Viacom, the owner of MTV Networks, posted a better-than-expected quarterly profit Tuesday, boosted by box office hits "Iron Man" and the latest "Indiana Jones," but U.S. cable network advertising sales growth fell below the company's projections.
U.S. ad sales at Viacom's cable networks division rose 1 percent, below the company's outlook of 3 percent to 4 percent growth.
Viacom also reaffirmed its annual profit outlook from 2008 to 2010 and expects to generate low double-digit percentage annual growth in diluted earnings per share from continuing operations.
"I have witnessed more than a few economic cycles," Viacom Executive Chairman Sumner Redstone told analysts on a conference call.
"There is opportunity even in difficult economic times." The New York-based owner of Paramount movie studios and the Nickelodeon cable network said second-quarter net profit fell to $407 million from $434 million a year earlier.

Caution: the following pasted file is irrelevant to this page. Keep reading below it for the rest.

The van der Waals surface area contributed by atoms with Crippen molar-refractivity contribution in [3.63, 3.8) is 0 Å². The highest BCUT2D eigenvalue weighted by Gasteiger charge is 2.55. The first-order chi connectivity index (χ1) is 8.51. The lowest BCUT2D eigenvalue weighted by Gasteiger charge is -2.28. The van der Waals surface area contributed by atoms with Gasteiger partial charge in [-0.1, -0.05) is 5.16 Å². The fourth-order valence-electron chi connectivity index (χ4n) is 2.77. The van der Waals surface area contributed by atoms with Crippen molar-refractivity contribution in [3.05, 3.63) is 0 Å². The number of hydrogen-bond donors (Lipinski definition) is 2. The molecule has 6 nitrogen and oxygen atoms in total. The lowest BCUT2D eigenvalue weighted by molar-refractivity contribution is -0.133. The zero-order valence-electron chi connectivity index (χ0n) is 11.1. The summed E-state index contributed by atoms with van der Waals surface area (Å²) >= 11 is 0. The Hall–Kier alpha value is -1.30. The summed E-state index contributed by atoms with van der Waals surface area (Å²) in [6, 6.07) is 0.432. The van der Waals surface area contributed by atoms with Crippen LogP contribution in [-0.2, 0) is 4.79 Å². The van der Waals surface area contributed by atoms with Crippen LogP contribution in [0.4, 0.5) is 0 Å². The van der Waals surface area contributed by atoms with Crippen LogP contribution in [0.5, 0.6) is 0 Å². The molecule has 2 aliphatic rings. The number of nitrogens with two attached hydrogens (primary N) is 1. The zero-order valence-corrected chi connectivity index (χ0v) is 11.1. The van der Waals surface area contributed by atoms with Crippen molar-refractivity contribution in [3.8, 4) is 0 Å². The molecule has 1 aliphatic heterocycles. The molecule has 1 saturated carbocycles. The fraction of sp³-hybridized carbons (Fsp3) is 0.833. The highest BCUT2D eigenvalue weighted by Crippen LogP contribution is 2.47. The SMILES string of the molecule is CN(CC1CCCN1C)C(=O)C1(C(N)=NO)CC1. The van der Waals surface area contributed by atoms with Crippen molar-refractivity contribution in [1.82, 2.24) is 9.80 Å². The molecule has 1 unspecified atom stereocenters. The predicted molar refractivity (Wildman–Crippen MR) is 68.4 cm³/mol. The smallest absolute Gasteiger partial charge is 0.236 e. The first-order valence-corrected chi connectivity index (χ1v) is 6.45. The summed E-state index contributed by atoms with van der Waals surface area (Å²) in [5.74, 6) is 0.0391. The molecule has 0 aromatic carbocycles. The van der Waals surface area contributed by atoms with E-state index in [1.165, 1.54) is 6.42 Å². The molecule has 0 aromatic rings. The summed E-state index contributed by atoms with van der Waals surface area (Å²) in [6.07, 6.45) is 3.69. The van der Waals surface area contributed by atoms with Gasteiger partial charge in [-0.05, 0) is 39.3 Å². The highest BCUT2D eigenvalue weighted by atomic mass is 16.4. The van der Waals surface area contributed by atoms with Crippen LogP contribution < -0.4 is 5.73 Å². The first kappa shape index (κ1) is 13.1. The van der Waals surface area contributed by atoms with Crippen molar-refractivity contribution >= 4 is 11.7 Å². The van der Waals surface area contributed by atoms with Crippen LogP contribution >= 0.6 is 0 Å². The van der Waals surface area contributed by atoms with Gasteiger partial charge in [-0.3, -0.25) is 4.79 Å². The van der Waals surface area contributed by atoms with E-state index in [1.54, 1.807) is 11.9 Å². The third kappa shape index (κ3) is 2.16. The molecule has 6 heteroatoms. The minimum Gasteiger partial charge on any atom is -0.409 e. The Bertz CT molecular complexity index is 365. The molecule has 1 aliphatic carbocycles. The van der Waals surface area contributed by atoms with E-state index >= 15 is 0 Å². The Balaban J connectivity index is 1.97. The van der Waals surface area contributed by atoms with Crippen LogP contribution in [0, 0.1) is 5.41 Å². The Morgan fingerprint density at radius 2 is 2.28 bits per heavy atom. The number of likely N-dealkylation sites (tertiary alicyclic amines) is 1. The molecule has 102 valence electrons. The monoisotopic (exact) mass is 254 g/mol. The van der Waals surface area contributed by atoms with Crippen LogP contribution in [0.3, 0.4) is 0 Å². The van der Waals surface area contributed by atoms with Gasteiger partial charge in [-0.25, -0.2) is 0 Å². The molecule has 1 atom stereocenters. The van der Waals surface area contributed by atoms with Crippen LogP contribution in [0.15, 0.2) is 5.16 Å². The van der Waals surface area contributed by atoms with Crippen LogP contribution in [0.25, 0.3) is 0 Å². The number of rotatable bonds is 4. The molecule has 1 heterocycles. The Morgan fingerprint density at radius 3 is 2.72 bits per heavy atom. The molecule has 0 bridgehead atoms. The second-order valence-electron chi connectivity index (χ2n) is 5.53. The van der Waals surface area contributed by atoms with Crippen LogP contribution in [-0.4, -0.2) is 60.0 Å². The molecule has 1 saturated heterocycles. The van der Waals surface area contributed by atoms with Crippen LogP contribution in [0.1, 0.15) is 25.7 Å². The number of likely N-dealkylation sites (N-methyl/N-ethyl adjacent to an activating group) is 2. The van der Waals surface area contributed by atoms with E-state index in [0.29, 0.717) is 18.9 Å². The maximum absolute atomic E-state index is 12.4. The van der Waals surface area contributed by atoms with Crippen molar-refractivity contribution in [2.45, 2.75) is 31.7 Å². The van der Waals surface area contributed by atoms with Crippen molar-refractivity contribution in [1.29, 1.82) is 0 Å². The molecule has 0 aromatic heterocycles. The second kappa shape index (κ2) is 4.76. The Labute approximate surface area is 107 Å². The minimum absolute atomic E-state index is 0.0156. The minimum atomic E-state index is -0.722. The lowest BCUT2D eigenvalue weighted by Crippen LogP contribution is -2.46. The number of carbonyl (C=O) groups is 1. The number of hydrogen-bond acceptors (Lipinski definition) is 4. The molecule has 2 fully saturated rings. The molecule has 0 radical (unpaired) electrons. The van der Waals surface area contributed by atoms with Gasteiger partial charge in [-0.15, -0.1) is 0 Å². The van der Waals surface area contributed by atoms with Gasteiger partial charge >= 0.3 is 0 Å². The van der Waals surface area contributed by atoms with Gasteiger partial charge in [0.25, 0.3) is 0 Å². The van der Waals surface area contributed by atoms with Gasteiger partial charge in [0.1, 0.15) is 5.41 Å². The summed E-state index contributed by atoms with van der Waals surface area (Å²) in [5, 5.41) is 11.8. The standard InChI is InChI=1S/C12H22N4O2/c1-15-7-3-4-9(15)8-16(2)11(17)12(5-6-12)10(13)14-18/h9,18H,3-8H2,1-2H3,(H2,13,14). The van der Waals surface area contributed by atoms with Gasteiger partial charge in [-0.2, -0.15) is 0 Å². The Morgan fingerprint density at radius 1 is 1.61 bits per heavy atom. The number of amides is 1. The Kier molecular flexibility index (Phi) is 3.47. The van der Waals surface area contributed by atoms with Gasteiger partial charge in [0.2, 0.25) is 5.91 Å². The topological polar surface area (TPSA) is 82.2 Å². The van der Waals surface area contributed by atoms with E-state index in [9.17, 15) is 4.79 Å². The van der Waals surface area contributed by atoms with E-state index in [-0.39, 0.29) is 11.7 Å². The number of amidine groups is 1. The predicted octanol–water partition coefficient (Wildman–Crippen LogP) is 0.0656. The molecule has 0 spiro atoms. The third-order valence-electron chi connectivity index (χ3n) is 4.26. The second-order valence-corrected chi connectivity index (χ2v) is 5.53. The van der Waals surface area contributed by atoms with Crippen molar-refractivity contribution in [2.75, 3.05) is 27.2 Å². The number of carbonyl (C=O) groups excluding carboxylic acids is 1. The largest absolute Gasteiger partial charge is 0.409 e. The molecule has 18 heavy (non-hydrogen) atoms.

Earnings per share were 65 cents per share, up from 63 cents a year earlier, when Viacom's share count was higher. Revenue rose 21 percent to $3.86 billion.
Excluding items, Viacom's profit was 64 cents per share. On that basis, Wall Street estimated 58 cents per share, according to Reuters Estimates.
"We have entered a period of slow advertising growth," Gabelli & Co associate portfolio manager Christopher Marangi said. In the second half of the year, "it's probably more of the same or maybe a little better at 3 to 4 percent growth."
The shares of Viacom, which currently trade below its presplit levels, have fallen over 30 percent this year, compared with a more modest 11.5 percent decline for Time Warner .
"Viacom delivered strong top and bottom line results in the second quarter despite the challenges of a weakening economy and its impact on advertiser spending," Viacom Chief Executive Philippe Dauman said in a statement.
Second quarter results for filmed entertainment were boosted by 35 percent to $1.77 billion. Box office revenue rose 84 percent. Operating income from the movies division rose to $86 million from $64 million a year earlier.
But strong film results masked weaker growth in its cable networks unit, where revenue rose 11 percent to $2.14 billion, primarily boosted by sales of the "Rock Band" video game.
Cable network operating revenue rose 4 percent to $765 million.